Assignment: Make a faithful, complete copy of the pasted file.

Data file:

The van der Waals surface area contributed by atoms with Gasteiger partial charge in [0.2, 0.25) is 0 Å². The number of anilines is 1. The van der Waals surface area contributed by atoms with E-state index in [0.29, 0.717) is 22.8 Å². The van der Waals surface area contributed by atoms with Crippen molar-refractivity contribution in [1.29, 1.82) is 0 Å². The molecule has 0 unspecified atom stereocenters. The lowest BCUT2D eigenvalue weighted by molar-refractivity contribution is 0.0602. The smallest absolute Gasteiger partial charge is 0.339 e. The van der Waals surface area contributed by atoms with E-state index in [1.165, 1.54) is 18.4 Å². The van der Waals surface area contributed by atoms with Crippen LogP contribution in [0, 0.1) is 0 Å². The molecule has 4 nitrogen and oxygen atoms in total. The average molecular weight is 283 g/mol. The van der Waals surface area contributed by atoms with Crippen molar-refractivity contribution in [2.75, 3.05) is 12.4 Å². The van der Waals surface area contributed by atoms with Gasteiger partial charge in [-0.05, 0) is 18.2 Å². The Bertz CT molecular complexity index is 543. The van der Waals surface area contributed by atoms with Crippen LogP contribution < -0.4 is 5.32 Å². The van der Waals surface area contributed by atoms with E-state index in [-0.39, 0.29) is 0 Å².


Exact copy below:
The van der Waals surface area contributed by atoms with Gasteiger partial charge in [0.2, 0.25) is 0 Å². The number of anilines is 1. The van der Waals surface area contributed by atoms with E-state index in [0.29, 0.717) is 22.8 Å². The van der Waals surface area contributed by atoms with Crippen molar-refractivity contribution in [1.29, 1.82) is 0 Å². The molecule has 0 unspecified atom stereocenters. The lowest BCUT2D eigenvalue weighted by molar-refractivity contribution is 0.0602. The smallest absolute Gasteiger partial charge is 0.339 e. The van der Waals surface area contributed by atoms with E-state index in [1.165, 1.54) is 18.4 Å². The van der Waals surface area contributed by atoms with Crippen LogP contribution in [0, 0.1) is 0 Å². The molecule has 4 nitrogen and oxygen atoms in total. The average molecular weight is 283 g/mol. The van der Waals surface area contributed by atoms with Crippen molar-refractivity contribution in [2.75, 3.05) is 12.4 Å². The van der Waals surface area contributed by atoms with Gasteiger partial charge in [-0.05, 0) is 18.2 Å². The Bertz CT molecular complexity index is 543. The van der Waals surface area contributed by atoms with Crippen LogP contribution < -0.4 is 5.32 Å². The van der Waals surface area contributed by atoms with E-state index in [-0.39, 0.29) is 0 Å².